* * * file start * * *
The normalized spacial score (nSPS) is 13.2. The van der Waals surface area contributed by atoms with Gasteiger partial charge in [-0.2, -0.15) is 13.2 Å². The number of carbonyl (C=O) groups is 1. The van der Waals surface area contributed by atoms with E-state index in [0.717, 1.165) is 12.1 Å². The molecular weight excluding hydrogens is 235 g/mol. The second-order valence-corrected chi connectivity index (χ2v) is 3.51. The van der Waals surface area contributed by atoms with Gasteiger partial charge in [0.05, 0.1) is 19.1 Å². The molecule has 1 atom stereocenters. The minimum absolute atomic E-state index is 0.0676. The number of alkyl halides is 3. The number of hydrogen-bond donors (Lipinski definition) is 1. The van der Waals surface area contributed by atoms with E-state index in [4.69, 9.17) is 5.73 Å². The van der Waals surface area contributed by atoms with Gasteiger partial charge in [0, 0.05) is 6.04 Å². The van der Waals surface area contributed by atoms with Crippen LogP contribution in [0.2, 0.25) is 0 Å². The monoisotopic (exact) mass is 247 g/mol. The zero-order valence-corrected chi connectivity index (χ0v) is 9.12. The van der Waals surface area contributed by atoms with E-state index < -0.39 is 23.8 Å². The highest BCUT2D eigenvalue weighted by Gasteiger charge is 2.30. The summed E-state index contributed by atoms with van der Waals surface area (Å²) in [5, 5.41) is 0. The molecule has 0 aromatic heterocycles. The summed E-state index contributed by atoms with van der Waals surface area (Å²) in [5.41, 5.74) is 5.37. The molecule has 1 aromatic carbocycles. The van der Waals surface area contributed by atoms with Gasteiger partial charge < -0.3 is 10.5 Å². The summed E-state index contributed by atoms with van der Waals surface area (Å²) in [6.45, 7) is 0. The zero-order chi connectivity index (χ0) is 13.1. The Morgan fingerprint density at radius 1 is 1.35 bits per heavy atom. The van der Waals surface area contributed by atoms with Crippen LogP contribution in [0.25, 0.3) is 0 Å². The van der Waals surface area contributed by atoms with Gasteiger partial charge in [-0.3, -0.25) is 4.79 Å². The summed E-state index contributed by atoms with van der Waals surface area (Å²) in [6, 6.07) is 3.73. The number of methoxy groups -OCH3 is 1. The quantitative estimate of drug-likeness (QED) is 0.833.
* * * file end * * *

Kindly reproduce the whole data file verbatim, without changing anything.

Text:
The normalized spacial score (nSPS) is 13.2. The van der Waals surface area contributed by atoms with Gasteiger partial charge in [-0.2, -0.15) is 13.2 Å². The number of carbonyl (C=O) groups is 1. The van der Waals surface area contributed by atoms with E-state index in [0.717, 1.165) is 12.1 Å². The molecular weight excluding hydrogens is 235 g/mol. The second-order valence-corrected chi connectivity index (χ2v) is 3.51. The van der Waals surface area contributed by atoms with Gasteiger partial charge in [0.05, 0.1) is 19.1 Å². The molecule has 1 atom stereocenters. The minimum absolute atomic E-state index is 0.0676. The number of alkyl halides is 3. The number of hydrogen-bond donors (Lipinski definition) is 1. The van der Waals surface area contributed by atoms with E-state index in [4.69, 9.17) is 5.73 Å². The van der Waals surface area contributed by atoms with Gasteiger partial charge in [0, 0.05) is 6.04 Å². The van der Waals surface area contributed by atoms with Crippen LogP contribution in [0.2, 0.25) is 0 Å². The monoisotopic (exact) mass is 247 g/mol. The zero-order valence-corrected chi connectivity index (χ0v) is 9.12. The van der Waals surface area contributed by atoms with E-state index < -0.39 is 23.8 Å². The highest BCUT2D eigenvalue weighted by Gasteiger charge is 2.30. The summed E-state index contributed by atoms with van der Waals surface area (Å²) in [5, 5.41) is 0. The molecule has 0 aromatic heterocycles. The summed E-state index contributed by atoms with van der Waals surface area (Å²) in [5.41, 5.74) is 5.37. The molecule has 1 aromatic carbocycles. The van der Waals surface area contributed by atoms with Gasteiger partial charge < -0.3 is 10.5 Å². The summed E-state index contributed by atoms with van der Waals surface area (Å²) in [6.45, 7) is 0. The zero-order chi connectivity index (χ0) is 13.1. The Morgan fingerprint density at radius 1 is 1.35 bits per heavy atom. The van der Waals surface area contributed by atoms with Crippen LogP contribution in [0.25, 0.3) is 0 Å². The van der Waals surface area contributed by atoms with Gasteiger partial charge in [-0.3, -0.25) is 4.79 Å². The summed E-state index contributed by atoms with van der Waals surface area (Å²) in [6, 6.07) is 3.73. The number of methoxy groups -OCH3 is 1. The quantitative estimate of drug-likeness (QED) is 0.833.